A Rosenzweig–MacArthur Model with Continuous Threshold Harvesting in Predator Involving Fractional Derivatives with Power Law and Mittag–Leffler Kernel
A Rosenzweig–MacArthur Model with Continuous Threshold Harvesting in Predator Involving...
Panigoro, Hasan S.;Suryanto, Agus;Kusumawinahyu, Wuryansari Muharini;Darti, Isnani
axioms Article A Rosenzweig–MacArthur Model with Continuous Threshold Harvesting in Predator Involving Fractional Derivatives with Power Law and Mittag–Lefﬂer Kernel 1,2 1, 1 Hasan S. Panigoro , Agus Suryanto * , Wuryansari Muharini Kusumawinahyu and Isnani Darti Department of Mathematics, Faculty of Mathematics and Natural Sciences, University of Brawijaya, Malang 65145, Indonesia; firstname.lastname@example.org (H.S.P.); email@example.com (W.M.K.); firstname.lastname@example.org (I.D.) Department of Mathematics, Faculty of Mathematics and Natural Sciences, State University of Gorontalo, Bone Bolango 96119, Indonesia * Correspondence: email@example.com Received: 17 September 2020; Accepted: 19 October 2020; Published: 22 October 2020 Abstract: The harvesting management is developed to protect the biological resources from over-exploitation such as harvesting and trapping. In this article, we consider a predator–prey interaction that follows the fractional-order Rosenzweig–MacArthur model where the predator is harvested obeying a threshold harvesting policy (THP). The THP is applied to maintain the existence of the population in the prey–predator mechanism. We ﬁrst consider the Rosenzweig–MacArthur model using the Caputo fractional-order derivative (that is, the operator with the power-law kernel) and perform some dynamical analysis such as the existence and uniqueness, non-negativity, boundedness, local stability, global stability, and the existence of Hopf bifurcation. We then reconsider the same model involving the Atangana–Baleanu fractional derivative with the Mittag–Lefﬂer kernel in the Caputo sense (ABC). The existence and uniqueness of the solution of the model with ABC operator are established. We also explore the dynamics of the model with both fractional derivative operators numerically and conﬁrm the theoretical ﬁndings. In particular, it is shown that models with both Caputo operator and ABC operator undergo a Hopf bifurcation that can be controlled by the conversion rate of consumed prey into the predator birth rate or by the order of fractional derivative. However, the bifurcation point of the model with the Caputo operator is different from that of the model with the ABC operator. Keywords: Rosenzweig–MacArthur model; fractional derivatives; threshold harvesting 1. Introduction More than 50 years after the model has been proposed, the Rosenzweig–MacArthur predator–prey model  has been consistently developed by many scholars to approach the real world phenomena with more realistic mathematical models. The commonsensical modiﬁed Rosenzweig–MacArthur models are accomplishable by considering the biological perspectives of ecosystem conditions, for instance the stage structure [2,3], the refuge effect [4–8], the fear effect , the Allee effect [10,11], the intraspeciﬁc competition [12,13], the cannibalism , the infectious disease [15–17], and so forth. On the other hand, the modeling also contemplates the optimal management of bioeconomic resources as in ﬁshery and pest management. Some researchers put an intervention into the predator–prey model such as the harvesting to one or more population [8,18–22]. To protect Axioms 2020, 9, 122; doi:10.3390/axioms9040122 www.mdpi.com/journal/axioms Axioms 2020, 9, 122 2 of 23 the population from over-exploitation during the harvesting, some management techniques have been established. One of the famous technique is a continuous threshold harvesting policy (THP) (see [23–29]). THP is regulated as follows: when the population density above the threshold level, harvesting is permitted; when the population density drops below the threshold level, harvesting is prohibited. In 2013, Lv et al.  proposed the following Rosenzweig–MacArthur model with THP in predator dx x mxy =rx 1 , dt K a + x (1) dy nxy = dy H(y), dt a + x where < 0 , if y < T, H(y) = h(y T) : , if y T. c + (y T) We describe the biological interpretation of variables and parameters of model (1) in Table 1. Model (1) represents an interaction between two populations with a prey–predator relationship, where THP is only applied for the predator to preserving its populations. Some appealing examples of the ecological model (1) are given by the interaction between Sycanus sp. and Setothosea asigna and between Rhinocoris sp. and Spodoptera litura. Shepard  reported that Sycanus sp. and Rhinocoris sp. are the natural predators of the pests such as Setothosea asigna and Spodoptera litura which exist in agricultural lands and plantations. The worrying problem is: How if the density of insects such as Sycanus sp. and Rhinocoris sp. uncontrolled? One solution is applying THP as in model (1). Table 1. Description of variables and parameters of the model (1). Variables and Parameters Description x(t) The density of prey y(t) The density of predator r The intrinsic growth rate of prey K The environmental carrying capacity of prey m The maximum uptake rate for prey n The conversion rate of consumed prey into predator birth a The environment protection for prey d The natural death rate of predator h The harvesting rate c The half saturation constant for harvesting T The threshold level of harvesting Lv et.al.  successfully explored the dynamics of the model (1) including the local stability and the existence of various phenomena (saddle-node, Hopf, cusp, and Bogdanov–Taken bifurcations). Despite their success works, the model with the first-order derivative is limited to its capability of involving all previous conditions to the growth rates of both predator and prey. The growth rates of both populations in the model (1) depend only on the current state. Biologically, the growth rates must be dependent on all of the previous conditions which are known as the memory effects. To account for such memory effects, some researchers proposed to apply the fractional-order derivative instead of the first-order derivative when expressing the growth rate of the population. The fractional-order models are naturally related to systems with memory which exists in most biological models [7,31]. The fractional-order models are also well-liked due to their capability in providing an exact description of different nonlinear phenomena . In recent years, the development of fractional-order models grows rapidly and becomes popular in studying the dynamical behavior of predator–prey interaction [17,33–38]. It has been shown that the order of the fractional derivate signiﬁcantly affects the dynamical behavior of Axioms 2020, 9, 122 3 of 23 the models, which is in contrast to the ﬁrst-order derivative models that depend only on the values of parameters. In this paper, we modify the model of Lv et.al.  by applying the fractional-order derivative to the left-hand sides of the first-order differential Equation (1). We use two types of fractional-order derivatives, namely the Caputo operator (that is, the operator with the power law kernel)  and Atangana–Baleanu operator . The basic difference between these two operators lies on their kernel. Atangana–Baleanu operator has a non-singular and non-local (that is, Mittag–Leffler) kernel while the Caputo operator does not [41,42]. From the biological meanings, a model with Atangana–Baleanu operator gives better results in applying memory effects [43–45]. Nevertheless, the Caputo operator has more complex analytical tools in investigating the dynamics of the model such as the local stability [46–50], the global stability [51,52], bifurcation theory [52–54], and so on. By considering the deﬁciencies and advantages, the model with Caputo and Atangana–Baleanu operator are employed in our work. Based on our literature review, the dynamics of the model (1) with Caputo and Atangana–Baleanu operator have never been studied. For this reason, we are interested in investigating the dynamical behavior of model (1) using both Caputo and Atangana–Baleanu fractional-order operators. If the ﬁrst-order derivatives at the left hand sides of model (1) are replaced by the dt fractional-order derivatives D , then we obtain x m ˆ xy D x =r ˆx 1 , K a + x (2) n ˆ xy D y = dy H(y). a + x Note that the left hand sides of model (2) have the dimension of (time) , while the parameters at ˆ ˆ the right hand sides of model (2) such as r ˆ, m ˆ , n ˆ , d, and h have the dimension of (time) ; this shows the inconsistency of physical dimensions in the model (2) (see [55,56]). To overcome such inconsistency, we rescale the parameters in the model (2) to get the following model x m ˆ xy a a D x =r ˆ x 1 , K a + x (3) n ˆ xy a a D y = d y H(y), a + x where 0 , if y < T, H(y) = h (y T) , if y T. c + (y T) a a a a a ˆ ˆ ˆ ˆ ˆ By applying new parameters r = r , m = m , n = n , d = d , and h = h , we obtain x mxy D x =rx 1 , K a + x (4) xy D y = dy H(y), a + x where 0 , if y < T, H(y) = h(y T) : , if y T. c + (y T) This paper is organized as follows. In Section 2, we investigate the dynamics of model (4) with the Caputo operator. We identify the existence, uniqueness, non-negativity, and boundedness of solutions. Furthermore, we explore the dynamics of the model by examining the existence of the equilibrium points, their local and global stability, and the existence of Hopf bifurcation. In Section 3, the existence and uniqueness of solutions of the model with Atangana–Baleanu operator are veriﬁed. In Section 4, Axioms 2020, 9, 122 4 of 23 we explore the dynamics of the model using both operators numerically. We demonstrate numerically the stability of the equilibrium point, and the occurrence of forward and Hopf bifurcations. We end our works with a brief conclusion in Section 5. 2. The Caputo Fractional-Order Rosenzweig–MacArthur Model with THP in Predator 2.1. Model Formulation The operator of Caputo fractional-order derivative is deﬁned as follows Deﬁnition 1.  Let a 2 (0, 1], f 2 C ([0, +¥),R), and G() is the Gamma function. The Caputo fractional derivative of order-a is deﬁned by C a a 0 D f (t) = (t s) f (s)ds, t 0. (5) G(1 a) The kernel of Caputo operator is known as the power law kernel. By applying Deﬁnition 1 to model (4), we get the Caputo fractional order Rosenzweig–MacArthur model with THP in predator x mxy C a D x =rx 1 F , K a + x (6) nxy C a D y = dy H(y) F . a + x 2.2. Existence and Uniqueness In this part, we study the existence and uniqueness of model (6). Lemma 1.  Consider a Caputo fractional-order system C a D x(t) = f (t, x(t)), t > 0, x(0) 0, a 2 (0, 1], (7) n n where f : (0, ¥) Q ! R , Q R . A unique solution of Equation (7) on (0, ¥) Q exists if f (t, x(t)) satisﬁes the locally Lipschitz condition with respect to x. Since the right hand-side of model (6) is a piecewise function which is switched when the number of predators passes through the threshold level, we divide the existence and uniqueness of the solution into two cases, namely y T and y < T. We start from y T. Consider the region Q [0, T ] where Q := (x, y) 2 R : max (jxj,jyj) g, y T , T < +¥, and a mapping F(L) = (F (L), F (L)). + 1 2 For any L = (x y) 2 Q and L = (x ¯, y ¯) 2 Q, we obtain , Axioms 2020, 9, 122 5 of 23 ¯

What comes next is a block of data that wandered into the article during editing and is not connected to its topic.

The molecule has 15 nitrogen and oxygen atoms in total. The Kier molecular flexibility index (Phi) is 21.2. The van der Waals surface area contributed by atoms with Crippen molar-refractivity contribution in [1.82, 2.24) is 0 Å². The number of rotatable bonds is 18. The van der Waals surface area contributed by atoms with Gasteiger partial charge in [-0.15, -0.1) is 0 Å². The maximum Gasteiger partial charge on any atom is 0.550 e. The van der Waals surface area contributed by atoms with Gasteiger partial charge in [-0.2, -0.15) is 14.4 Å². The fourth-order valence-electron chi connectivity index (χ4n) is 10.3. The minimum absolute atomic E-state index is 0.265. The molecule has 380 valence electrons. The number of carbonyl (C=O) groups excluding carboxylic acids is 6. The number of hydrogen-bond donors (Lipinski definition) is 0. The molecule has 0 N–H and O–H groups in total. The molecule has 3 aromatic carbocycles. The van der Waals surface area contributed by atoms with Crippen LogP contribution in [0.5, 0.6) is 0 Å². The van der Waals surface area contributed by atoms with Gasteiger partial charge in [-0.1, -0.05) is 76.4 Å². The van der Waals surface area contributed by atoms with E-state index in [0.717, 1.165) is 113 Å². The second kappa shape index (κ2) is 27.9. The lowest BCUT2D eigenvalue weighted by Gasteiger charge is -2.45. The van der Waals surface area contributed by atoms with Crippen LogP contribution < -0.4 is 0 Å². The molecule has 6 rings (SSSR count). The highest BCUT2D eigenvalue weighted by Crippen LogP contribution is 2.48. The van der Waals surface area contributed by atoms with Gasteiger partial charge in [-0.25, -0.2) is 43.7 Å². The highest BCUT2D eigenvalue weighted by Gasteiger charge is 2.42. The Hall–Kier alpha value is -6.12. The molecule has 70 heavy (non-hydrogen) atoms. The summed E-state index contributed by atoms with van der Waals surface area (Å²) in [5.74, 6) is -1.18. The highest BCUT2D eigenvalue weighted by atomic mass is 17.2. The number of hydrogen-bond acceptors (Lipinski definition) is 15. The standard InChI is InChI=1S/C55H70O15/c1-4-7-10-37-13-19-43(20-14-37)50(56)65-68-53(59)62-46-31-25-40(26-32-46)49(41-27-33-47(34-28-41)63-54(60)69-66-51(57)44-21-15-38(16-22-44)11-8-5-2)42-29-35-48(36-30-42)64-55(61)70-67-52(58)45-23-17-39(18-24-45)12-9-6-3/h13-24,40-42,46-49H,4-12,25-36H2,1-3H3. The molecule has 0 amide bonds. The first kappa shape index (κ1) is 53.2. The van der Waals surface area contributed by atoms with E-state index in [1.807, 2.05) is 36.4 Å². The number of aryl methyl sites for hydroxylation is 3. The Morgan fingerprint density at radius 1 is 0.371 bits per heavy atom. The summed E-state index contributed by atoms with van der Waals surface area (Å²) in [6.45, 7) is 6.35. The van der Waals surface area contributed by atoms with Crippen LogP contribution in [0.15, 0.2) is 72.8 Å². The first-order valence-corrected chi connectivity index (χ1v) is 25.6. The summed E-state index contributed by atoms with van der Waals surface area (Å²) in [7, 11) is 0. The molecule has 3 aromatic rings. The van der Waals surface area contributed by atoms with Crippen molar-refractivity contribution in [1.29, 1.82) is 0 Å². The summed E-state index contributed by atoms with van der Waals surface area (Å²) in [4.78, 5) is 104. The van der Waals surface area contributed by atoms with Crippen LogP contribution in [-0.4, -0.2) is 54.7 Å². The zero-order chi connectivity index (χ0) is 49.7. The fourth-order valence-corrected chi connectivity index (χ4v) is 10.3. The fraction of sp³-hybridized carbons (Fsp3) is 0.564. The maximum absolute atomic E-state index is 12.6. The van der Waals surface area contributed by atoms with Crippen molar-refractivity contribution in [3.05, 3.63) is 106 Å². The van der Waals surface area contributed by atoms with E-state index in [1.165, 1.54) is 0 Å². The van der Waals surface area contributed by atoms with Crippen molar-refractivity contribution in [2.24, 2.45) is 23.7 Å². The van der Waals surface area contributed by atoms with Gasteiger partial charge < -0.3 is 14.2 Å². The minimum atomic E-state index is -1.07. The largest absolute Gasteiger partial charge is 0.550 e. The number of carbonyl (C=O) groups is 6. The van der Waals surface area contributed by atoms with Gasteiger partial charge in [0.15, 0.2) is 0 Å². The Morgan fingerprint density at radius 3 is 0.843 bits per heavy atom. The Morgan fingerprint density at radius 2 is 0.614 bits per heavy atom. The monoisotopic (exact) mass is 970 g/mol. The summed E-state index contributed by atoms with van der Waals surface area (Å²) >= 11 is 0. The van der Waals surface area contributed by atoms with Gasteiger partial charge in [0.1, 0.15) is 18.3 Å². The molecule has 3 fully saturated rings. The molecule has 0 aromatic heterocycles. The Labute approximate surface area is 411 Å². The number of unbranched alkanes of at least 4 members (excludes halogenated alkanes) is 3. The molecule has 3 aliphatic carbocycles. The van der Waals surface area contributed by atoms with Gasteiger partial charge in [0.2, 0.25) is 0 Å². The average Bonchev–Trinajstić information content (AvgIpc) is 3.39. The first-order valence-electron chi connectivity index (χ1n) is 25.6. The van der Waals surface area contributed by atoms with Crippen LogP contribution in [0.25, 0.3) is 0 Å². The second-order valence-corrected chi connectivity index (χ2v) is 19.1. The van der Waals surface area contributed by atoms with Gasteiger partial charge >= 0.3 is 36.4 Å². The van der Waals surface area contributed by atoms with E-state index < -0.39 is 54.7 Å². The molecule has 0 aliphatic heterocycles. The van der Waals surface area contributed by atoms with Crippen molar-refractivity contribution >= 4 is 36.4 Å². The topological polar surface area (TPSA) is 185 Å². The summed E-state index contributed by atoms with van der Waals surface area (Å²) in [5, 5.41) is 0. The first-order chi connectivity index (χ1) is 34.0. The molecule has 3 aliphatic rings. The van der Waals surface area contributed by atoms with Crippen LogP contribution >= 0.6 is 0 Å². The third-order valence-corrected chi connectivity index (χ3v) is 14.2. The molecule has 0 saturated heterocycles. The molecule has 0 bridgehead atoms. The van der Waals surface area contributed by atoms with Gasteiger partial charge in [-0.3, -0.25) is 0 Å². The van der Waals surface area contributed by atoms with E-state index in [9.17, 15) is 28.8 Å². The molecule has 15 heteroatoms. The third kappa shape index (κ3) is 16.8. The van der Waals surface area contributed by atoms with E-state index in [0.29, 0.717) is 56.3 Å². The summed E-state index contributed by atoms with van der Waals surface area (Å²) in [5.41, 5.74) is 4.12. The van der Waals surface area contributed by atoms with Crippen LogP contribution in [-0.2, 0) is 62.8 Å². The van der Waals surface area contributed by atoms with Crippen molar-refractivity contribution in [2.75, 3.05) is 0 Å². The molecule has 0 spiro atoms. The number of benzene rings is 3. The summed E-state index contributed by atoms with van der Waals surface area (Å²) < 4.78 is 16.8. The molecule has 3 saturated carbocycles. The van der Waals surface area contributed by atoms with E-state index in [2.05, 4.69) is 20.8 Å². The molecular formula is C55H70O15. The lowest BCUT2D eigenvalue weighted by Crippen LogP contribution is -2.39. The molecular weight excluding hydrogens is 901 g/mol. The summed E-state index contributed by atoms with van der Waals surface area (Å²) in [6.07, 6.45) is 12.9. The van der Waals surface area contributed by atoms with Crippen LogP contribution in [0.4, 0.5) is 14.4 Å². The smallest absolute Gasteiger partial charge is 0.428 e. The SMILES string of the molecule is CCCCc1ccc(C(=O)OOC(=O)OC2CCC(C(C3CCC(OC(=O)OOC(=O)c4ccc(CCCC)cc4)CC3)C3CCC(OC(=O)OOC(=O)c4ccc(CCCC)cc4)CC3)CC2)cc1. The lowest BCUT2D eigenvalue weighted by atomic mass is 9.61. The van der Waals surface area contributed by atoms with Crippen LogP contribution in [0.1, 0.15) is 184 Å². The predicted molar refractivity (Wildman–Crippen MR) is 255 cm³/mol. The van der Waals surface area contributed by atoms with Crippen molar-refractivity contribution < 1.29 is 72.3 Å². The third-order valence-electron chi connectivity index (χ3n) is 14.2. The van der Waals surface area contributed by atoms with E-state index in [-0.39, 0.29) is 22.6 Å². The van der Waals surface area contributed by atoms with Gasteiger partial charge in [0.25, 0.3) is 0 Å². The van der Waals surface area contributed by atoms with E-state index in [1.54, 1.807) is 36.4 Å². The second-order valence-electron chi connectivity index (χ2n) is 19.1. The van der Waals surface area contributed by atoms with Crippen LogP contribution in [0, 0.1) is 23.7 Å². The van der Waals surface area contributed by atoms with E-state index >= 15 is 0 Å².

¯ ¯ F(L) F(L) = F (L) F (L) + F (L) F (L) 1 1 2 2 x mxy x ¯ mx ¯y ¯ = rx 1 rx ¯ 1 + K a + x K a + x nxy nx ¯y ¯ ¯ ¯ dy H(y) dy H(y) a + x a + x ¯ r xy x ¯y ¯ 2 2 ¯ x x ¯ m = r(x x) + K a + x a + x ¯ xy x ¯y ¯ n d (y y ¯) ( H(y) H(y ¯)) a + x a + x ¯ ¯ ¯ r xy xy =rjx x ¯j + jx + x ¯jjx x ¯j + (m + n) + K a + x a + x ¯ h(y T) h(y T) djy y ¯j + c + (y T) c + (y ¯